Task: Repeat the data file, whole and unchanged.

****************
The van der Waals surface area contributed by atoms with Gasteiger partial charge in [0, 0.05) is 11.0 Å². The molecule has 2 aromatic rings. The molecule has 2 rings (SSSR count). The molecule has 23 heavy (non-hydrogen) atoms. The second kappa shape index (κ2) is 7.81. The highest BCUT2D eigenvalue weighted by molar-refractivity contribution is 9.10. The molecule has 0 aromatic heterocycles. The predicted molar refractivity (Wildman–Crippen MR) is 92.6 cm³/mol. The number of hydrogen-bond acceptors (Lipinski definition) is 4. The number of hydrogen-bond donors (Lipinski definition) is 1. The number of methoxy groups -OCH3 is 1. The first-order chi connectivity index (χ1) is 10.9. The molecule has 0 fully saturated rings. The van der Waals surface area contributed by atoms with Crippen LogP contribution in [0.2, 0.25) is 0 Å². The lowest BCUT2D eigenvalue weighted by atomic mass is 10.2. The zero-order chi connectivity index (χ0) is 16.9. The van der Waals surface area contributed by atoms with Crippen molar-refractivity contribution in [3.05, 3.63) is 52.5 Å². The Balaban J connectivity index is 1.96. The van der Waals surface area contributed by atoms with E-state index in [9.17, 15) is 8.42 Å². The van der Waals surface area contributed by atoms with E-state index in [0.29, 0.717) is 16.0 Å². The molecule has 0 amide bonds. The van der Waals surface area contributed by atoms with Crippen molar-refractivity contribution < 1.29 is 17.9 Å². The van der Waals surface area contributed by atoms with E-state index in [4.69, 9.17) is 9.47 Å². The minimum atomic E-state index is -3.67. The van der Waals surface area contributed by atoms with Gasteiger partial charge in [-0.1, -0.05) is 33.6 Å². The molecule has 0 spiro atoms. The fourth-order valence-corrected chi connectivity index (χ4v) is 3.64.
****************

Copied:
The van der Waals surface area contributed by atoms with Gasteiger partial charge in [0, 0.05) is 11.0 Å². The molecule has 2 aromatic rings. The molecule has 2 rings (SSSR count). The molecule has 23 heavy (non-hydrogen) atoms. The second kappa shape index (κ2) is 7.81. The highest BCUT2D eigenvalue weighted by molar-refractivity contribution is 9.10. The molecule has 0 aromatic heterocycles. The predicted molar refractivity (Wildman–Crippen MR) is 92.6 cm³/mol. The number of hydrogen-bond acceptors (Lipinski definition) is 4. The number of hydrogen-bond donors (Lipinski definition) is 1. The number of methoxy groups -OCH3 is 1. The first-order chi connectivity index (χ1) is 10.9. The molecule has 0 fully saturated rings. The van der Waals surface area contributed by atoms with Crippen LogP contribution in [0.2, 0.25) is 0 Å². The lowest BCUT2D eigenvalue weighted by atomic mass is 10.2. The zero-order chi connectivity index (χ0) is 16.9. The van der Waals surface area contributed by atoms with Crippen molar-refractivity contribution in [3.05, 3.63) is 52.5 Å². The Balaban J connectivity index is 1.96. The van der Waals surface area contributed by atoms with E-state index in [9.17, 15) is 8.42 Å². The van der Waals surface area contributed by atoms with E-state index in [0.29, 0.717) is 16.0 Å². The molecule has 0 amide bonds. The van der Waals surface area contributed by atoms with Crippen molar-refractivity contribution < 1.29 is 17.9 Å². The van der Waals surface area contributed by atoms with E-state index in [4.69, 9.17) is 9.47 Å². The minimum atomic E-state index is -3.67. The van der Waals surface area contributed by atoms with Gasteiger partial charge in [-0.1, -0.05) is 33.6 Å². The molecule has 0 spiro atoms. The fourth-order valence-corrected chi connectivity index (χ4v) is 3.64.